These observable differences in the roles of women and men can be subtle but what truly set these two bosses apart are the lengths they go for their passions, but more importantly what their passions are. In Leslie’s instance she has many projects that encompass her spectrum of social progression. More specifically I will focus on her love for the Pawnee Goddesses and the juxtaposition with the Girl Scouts. Leslie devoted her time to seeing that young women had the opportunity to showcase their talents in outdoors situations and giving them a space to be themselves, creating mini Leslie Knopes. However, there is an altercation in the show when Ron’s group, the Pawnee Rangers, become jealous and wanted to be included in the festivities that were taking part with the Pawnee Goddesses. Leslie initially responds with telling the girls no, they respond in form of public hearing concluding that boys can join. This controversial topic in the Boy Scouts is where the episode resonates with viewers. The mindset and drive that Leslie has for positive social reform is admirable and something that audience members can identify with. On the other hand, Michael is passionate about entertaining through his leadership style. He wants to be well liked and does not possess the capabilities to make the unpopular decisions, handing them off to Dwight. An example of this is when Dwight is given the task of deciding the insurance plan the employees receive and when he does decide and people dislike Michael for making the choice, he wholeheartedly blames Dwight. Both Leslie and Michael have leadership styles all their own.

At the end of the day, who is to say what is the most effective boss? It is about inspiring a group of individuals to work to their potential, whether it be in a professional manner or not. Their ideas of  “what it means to be a boss” are vastly different and that is why it resonates with the audiences of middle class America. By looking at the similar mockumentary style that encompasses Parks and Recreation and The Office, the dynamic roles of “the boss”, and the role of feminism in their work environment; we can begin to dissect the differences in leadership style of the two. Although Leslie wins through her poise and intellectual persona, there is something about Michael that makes you love him.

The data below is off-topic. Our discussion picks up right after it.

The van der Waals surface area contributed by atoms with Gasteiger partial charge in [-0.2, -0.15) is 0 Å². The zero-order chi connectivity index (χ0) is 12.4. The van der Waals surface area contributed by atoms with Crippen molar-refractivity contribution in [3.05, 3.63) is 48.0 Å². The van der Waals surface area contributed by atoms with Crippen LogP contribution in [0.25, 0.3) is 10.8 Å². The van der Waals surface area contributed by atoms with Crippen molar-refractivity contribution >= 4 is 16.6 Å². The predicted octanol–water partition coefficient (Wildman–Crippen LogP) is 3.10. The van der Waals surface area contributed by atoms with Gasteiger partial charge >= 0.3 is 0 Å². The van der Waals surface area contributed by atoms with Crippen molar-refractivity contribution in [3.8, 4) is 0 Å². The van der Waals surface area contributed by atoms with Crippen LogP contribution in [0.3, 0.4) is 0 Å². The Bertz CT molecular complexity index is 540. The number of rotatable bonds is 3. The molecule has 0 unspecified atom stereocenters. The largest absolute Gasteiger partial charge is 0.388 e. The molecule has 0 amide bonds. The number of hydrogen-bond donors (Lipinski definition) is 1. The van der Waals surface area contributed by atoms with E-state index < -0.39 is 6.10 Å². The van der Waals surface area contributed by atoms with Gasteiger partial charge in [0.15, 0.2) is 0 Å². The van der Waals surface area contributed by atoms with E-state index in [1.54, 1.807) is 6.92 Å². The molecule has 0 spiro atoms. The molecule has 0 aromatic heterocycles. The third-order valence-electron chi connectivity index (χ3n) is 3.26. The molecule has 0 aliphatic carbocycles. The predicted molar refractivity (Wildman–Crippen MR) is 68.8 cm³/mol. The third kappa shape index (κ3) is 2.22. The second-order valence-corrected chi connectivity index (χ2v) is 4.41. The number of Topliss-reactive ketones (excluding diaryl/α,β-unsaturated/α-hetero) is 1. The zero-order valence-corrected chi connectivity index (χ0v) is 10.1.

Grynbaum, Michael M. "A Soda Fight Moves to a Sitcom Town." City Room A Soda Fight Moves to a Sitcom Town Comments. New York Times, 28 Sept. 2012. Web. 28 Feb. 2014.

Grey, Simon. "Allusions of Grandeur." Allusions of Grandeur. Word Press, 27 May 2011. Web. 28 Feb. 2014.

Carter, Bill. "A Sitcom Grows Up And Finds Its Identity." The New York Times. The New York Times, 05 Oct. 2011. Web. 28 Feb. 2014.

Sharma, Iona. "In Praise of Leslie Knope: Feminism and Small-town Politics." - Reviews. The F Word, 24 Dec. 2013. Web. 28 Feb. 2014.


  1. Solid two shows to use linked together in The Office and Parks and Rec. I liked how you talked about their team, partners, and network the bosses have to go through for action. Seeing as how feminism is the main topic, I would've liked to see comparing and contrasting of the two boss styles with female coworkers. Michael is without a doubt, at least somewhat sexist, and it would've been cool to see your take on how that attribute diminishes his leadership style.

  2. I really liked you putting The Office and Park and Recreation side by side because they are both wonderful shows in their own rite. I do agree that using Michael Scott in an essay hovering around feminism is a bit of a stretch because there are several instances in which his character is overtly sexist and degrading to women in the office, however at times he can be very sweet and uplifting of them. Leslie however is the perfect character to analyze when talking about feminism. She embodies all that feminism stands for.